Folks, it’s Bag Week! Tito Hamze visits Peak Design’s HQ in San Francisco to learn about the company and how they create their bags. From humble beginnings starting with a clip to hold your camera to a full-fledged accessory company, this outfit is growing and creating quality products — all while never having taken any traditional VC funding.
Bag Week 2018: The Nomadic NF-02 keeps everything in its right place
Nomadic, a Japanese brand sold by JetPens in the US, makes some of my favorite bags and backpacks. The Wise Walker Toto was an amazing little bag and I’ve always enjoyed the size, materials, and design. The $89 Nomadic NF-02 is no different.
The best thing about this 15×7 inch backpack is the compact size and internal pouches. The Nomadic can hold multiple pens, notebooks, and accessories, all stuck in their own little cubbies, and you can fit a laptop and a few books in the main compartment. This is, to be clear, not a “school” backpack. It’s quite compact and I doubt it would be very comfortable with a much more than a pair of textbooks and a heavier laptop. It’s definitely a great travel sack, however, and excellent for the trip from home to the office.
The bag comes in a few colors including turquoise and navy and there is a small hidden pouch for important papers and passports. There is a reflective strip on the body and it is water-repellent so it will keep your gear dry.
Again, my favorite part of this bag are the multiple little pockets and spaces. It’s an organizer’s dream and features so many little spots to hide pens and other gear that it could also make an excellent tourist pack. It is small enough for easy transport but holds almost anything you can throw at it.
Nomadic is a solid backpack. It’s small, light, and still holds up to abuse. I’m a big fan of the entire Nomadic line and it’s great to see this piece available in the US. It’s well worth a look if you’re looking for a compact carrier for your laptop, accessories, and notebooks.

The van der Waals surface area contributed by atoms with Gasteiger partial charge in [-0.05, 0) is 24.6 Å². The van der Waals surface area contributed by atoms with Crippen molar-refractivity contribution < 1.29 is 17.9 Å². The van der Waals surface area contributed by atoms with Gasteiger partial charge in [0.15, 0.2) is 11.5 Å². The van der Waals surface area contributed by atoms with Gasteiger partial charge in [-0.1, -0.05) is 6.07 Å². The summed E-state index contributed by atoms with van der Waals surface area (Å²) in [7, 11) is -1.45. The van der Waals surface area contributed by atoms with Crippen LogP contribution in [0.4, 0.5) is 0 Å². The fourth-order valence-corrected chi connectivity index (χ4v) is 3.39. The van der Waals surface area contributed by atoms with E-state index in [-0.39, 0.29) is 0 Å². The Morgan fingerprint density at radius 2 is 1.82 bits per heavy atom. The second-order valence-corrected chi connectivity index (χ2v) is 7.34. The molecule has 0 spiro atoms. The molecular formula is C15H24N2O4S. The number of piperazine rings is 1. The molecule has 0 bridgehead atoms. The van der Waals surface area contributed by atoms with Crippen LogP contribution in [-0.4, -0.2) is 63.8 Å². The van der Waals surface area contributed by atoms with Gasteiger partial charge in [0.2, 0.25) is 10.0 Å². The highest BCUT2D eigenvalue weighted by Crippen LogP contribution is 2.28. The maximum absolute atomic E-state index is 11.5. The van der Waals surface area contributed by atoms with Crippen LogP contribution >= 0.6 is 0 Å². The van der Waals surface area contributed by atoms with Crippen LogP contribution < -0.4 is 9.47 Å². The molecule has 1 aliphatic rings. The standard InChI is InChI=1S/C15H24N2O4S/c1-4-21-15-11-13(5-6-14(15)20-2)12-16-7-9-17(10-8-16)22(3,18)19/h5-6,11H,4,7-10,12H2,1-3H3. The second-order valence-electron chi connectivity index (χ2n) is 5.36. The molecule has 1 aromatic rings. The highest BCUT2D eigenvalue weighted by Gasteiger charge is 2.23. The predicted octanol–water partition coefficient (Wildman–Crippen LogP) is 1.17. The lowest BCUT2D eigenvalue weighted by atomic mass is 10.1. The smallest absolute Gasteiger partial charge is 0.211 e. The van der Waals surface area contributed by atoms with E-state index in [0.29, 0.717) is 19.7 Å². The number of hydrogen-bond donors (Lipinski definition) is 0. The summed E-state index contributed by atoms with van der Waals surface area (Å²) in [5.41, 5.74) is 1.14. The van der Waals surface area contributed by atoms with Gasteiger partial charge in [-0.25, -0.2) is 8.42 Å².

New system connects your mind to a machine to help stop mistakes
How do you tell your robot not do something that could be catastrophic? You could give it a verbal or programmatic command or you could have it watch your brain for signs of distress and have it stop itself. That’s what researchers at MIT’s robotics research lab have done with a system that is wired to your brain and tells robots how to do their job.
The initial system is fairly simple. A scalp EEG and EMG system is connected to a Baxter work robot and lets a human wave or gesture when the robot is doing something that it shouldn’t be doing. For example, the robot could regularly do a task – drilling holes, for example – but when it approaches an unfamiliar scenario the human can gesture at the task that should be done.
“By looking at both muscle and brain signals, we can start to pick up on a person’s natural gestures along with their snap decisions about whether something is going wrong,” said PhD candidate Joseph DelPreto. “This helps make communicating with a robot more like communicating with another person.”
Because the system uses nuances like gestures and emotional reactions you can train robots to interact with humans with disabilities and even prevent accidents by catching concern or alarm before it is communicated verbally. This lets workers stop a robot before it damages something and even help the robot understand slight changes to its tasks before it begins.
In their tests the team trained Baxter to drill holes in an airplane fuselage. The task changed occasionally and a human standing nearby was able to gesture to the robot to change position before it drilled, essentially training it to do new tasks in the midst of its current task. Further, there was no actual programming involved on the human’s part, just a suggestion that the robot move the drill left or right on the fuselage. The most important thing? Humans don’t have to think in a special way or train themselves to interact with the machine.